The DNAinfo archives brought to you by WNYC.
Read the press release here.

DOE Investigating Queens Principal Who Allegedly Made Racist Remarks

By Katie Honan | July 10, 2013 5:30pm
 John Flanagan, Heather Hightower and Lisa-Erika James say their principal targeted them because of their race.
John Flanagan, Heather Hightower and Lisa-Erika James say their principal targeted them because of their race.
View Full Caption
BK Nation/Kevin Powell

ELMHURST —The Department of Education is investigating complaints against the principal of a Queens high school who allegedly made racists remarks about two teachers before firing them.

A representative from the DOE told DNAinfo New York Wednesday that they are "investigating allegations into alleged racist remarks and unfair evaluations" allegedly made by Minerva Zanca, the principal of Pan American International High School in Elmhurst.

Teachers and an administrator from the school held a protest Monday in front of DOE headquarters to demand an investigation after they filed a complaint in June.

John Flanagan and Heather Hightower said they were denied tenure this past school year by Zanca after facing a year of harassment and unfair observations, according to the discrimination claim filed on June 24.

They were also both given unsatisfactory ratings and fired at the end of the year.

In June, the school’s assistant principal, Anthony Riccardo, gave a written statement to the Office of Equal Opportunity, shared with DNAinfo New York, also claiming Zanca made racist comments about Hightower and Flanagan after observing them in the classroom.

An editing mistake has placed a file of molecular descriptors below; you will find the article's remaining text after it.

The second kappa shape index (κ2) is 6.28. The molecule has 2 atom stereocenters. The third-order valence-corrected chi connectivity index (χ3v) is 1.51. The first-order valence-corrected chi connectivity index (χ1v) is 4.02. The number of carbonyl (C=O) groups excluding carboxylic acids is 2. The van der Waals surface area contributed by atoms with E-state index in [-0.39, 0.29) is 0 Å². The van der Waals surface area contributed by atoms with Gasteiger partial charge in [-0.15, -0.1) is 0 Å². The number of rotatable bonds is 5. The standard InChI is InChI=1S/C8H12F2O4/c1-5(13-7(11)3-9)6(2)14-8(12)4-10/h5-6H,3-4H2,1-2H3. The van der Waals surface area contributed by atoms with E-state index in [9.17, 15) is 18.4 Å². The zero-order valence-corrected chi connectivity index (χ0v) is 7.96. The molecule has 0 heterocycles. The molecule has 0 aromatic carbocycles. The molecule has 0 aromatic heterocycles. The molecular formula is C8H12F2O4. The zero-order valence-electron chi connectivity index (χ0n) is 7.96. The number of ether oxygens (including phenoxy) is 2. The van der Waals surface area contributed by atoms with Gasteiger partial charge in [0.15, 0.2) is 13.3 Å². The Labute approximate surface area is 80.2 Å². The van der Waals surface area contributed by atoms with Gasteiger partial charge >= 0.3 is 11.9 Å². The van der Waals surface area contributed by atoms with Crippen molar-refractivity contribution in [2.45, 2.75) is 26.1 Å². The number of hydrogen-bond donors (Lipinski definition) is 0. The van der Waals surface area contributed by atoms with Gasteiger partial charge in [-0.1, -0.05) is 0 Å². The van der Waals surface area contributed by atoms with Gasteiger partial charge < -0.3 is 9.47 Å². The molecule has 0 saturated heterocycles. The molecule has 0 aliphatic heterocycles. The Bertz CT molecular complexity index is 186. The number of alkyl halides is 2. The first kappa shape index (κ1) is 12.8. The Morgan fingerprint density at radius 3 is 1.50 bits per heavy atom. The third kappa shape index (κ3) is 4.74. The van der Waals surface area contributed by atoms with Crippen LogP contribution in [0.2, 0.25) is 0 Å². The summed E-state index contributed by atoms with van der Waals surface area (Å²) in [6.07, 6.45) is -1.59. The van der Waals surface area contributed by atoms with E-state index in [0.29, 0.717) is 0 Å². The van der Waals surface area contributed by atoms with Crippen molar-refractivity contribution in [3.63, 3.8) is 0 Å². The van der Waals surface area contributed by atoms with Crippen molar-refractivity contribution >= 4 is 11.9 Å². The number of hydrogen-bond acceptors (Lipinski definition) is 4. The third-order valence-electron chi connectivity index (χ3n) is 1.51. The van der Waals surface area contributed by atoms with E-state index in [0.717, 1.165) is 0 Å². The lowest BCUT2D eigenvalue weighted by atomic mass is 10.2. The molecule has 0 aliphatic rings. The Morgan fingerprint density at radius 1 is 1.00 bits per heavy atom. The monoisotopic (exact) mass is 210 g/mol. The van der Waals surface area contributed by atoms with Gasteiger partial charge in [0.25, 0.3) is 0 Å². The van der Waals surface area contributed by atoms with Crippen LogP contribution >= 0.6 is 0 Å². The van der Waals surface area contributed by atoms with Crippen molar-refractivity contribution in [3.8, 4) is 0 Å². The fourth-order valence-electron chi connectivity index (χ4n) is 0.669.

Riccardo alleged Zanca, who became principal last September, said Hightower “looked like a gorilla in a sweater with nappy hair.”

When referencing Flanagan, who has spent five years in the city school system, she allegedly asked, “Did you see his big lips quivering?”

A third employee to file a discrimination claim, theater teacher Lisa-Erika James, said she was targeted through cuts to her program, which had doubled in size since it started and was featured in a national teacher magazine in March.

In addition to the racial allegations, Riccardo’s letter claims that Zanca determined that a teacher would receive an “unsatisfactory” rating before even stepping into the classroom — telling him the “magic number” to get a teacher out is four unsatisfactory ratings, he alleged.

Zanca has no prior cases against her, according to the Department of Education.